The proposed Silo Art Trail will stretch across the Wimmera Mallee plains in Victoria and feature Indigenous elders.
The decorative silos benefit local communities economically, but mean much more to Indigenous Australians as murals.
While small towns Brim and Patchewollock have been heavily affected by drought, their grain silos have been revamped, boosting their economy as an unlikely tourist attraction.
Although a positive prospect for farmers and local businesses, the murals have much more significance to Australia’s Indigenous people. In particular, Wotjaboluk woman Aunty Regina Hood will be one of the four faces covering the giant silos.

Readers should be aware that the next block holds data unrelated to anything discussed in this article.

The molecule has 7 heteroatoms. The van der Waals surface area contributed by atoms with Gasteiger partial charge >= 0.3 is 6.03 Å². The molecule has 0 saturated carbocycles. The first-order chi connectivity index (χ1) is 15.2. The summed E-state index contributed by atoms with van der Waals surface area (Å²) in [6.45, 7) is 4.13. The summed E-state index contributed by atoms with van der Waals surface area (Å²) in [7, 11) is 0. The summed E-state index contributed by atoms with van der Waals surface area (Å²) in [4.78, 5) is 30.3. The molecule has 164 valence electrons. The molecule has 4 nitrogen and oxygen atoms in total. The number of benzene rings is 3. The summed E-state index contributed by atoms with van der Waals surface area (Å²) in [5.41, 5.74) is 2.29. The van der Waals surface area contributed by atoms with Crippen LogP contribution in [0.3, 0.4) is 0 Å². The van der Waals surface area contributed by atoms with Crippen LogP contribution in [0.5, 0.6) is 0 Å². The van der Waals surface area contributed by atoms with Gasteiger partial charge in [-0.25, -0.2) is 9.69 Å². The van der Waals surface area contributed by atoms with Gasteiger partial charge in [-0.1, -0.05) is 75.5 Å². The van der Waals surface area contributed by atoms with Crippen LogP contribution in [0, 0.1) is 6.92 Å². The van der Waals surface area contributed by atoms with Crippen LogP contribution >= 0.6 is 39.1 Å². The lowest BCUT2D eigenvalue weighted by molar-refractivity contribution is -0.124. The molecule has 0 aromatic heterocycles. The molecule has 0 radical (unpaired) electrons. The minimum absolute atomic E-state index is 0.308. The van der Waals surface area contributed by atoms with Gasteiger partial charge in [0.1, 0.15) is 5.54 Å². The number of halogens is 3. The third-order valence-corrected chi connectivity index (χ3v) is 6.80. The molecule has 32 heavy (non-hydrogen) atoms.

“I’m absolutely over the moon about it, really I am, I didn’t think I’d get picked,” she said.
There is a symbolic and cathartic nature to the portending figures that will stretch among the stars at night and watch over the land by day.
“We used them for navigation, we used them for seasonal changes, so the stars meant a lot, the moon meant a lot of course, and so did the sun,” Wergaia man Uncle Ron Marks, who is also depicted, says about the significance of landscape.
Adnate will be the artist painting the giant monuments. He is renowned for giant wall paintings of Indigenous children across the most urban parts of the world, notably Melbourne, Sydney and New York. Below, check out what he’s done so far.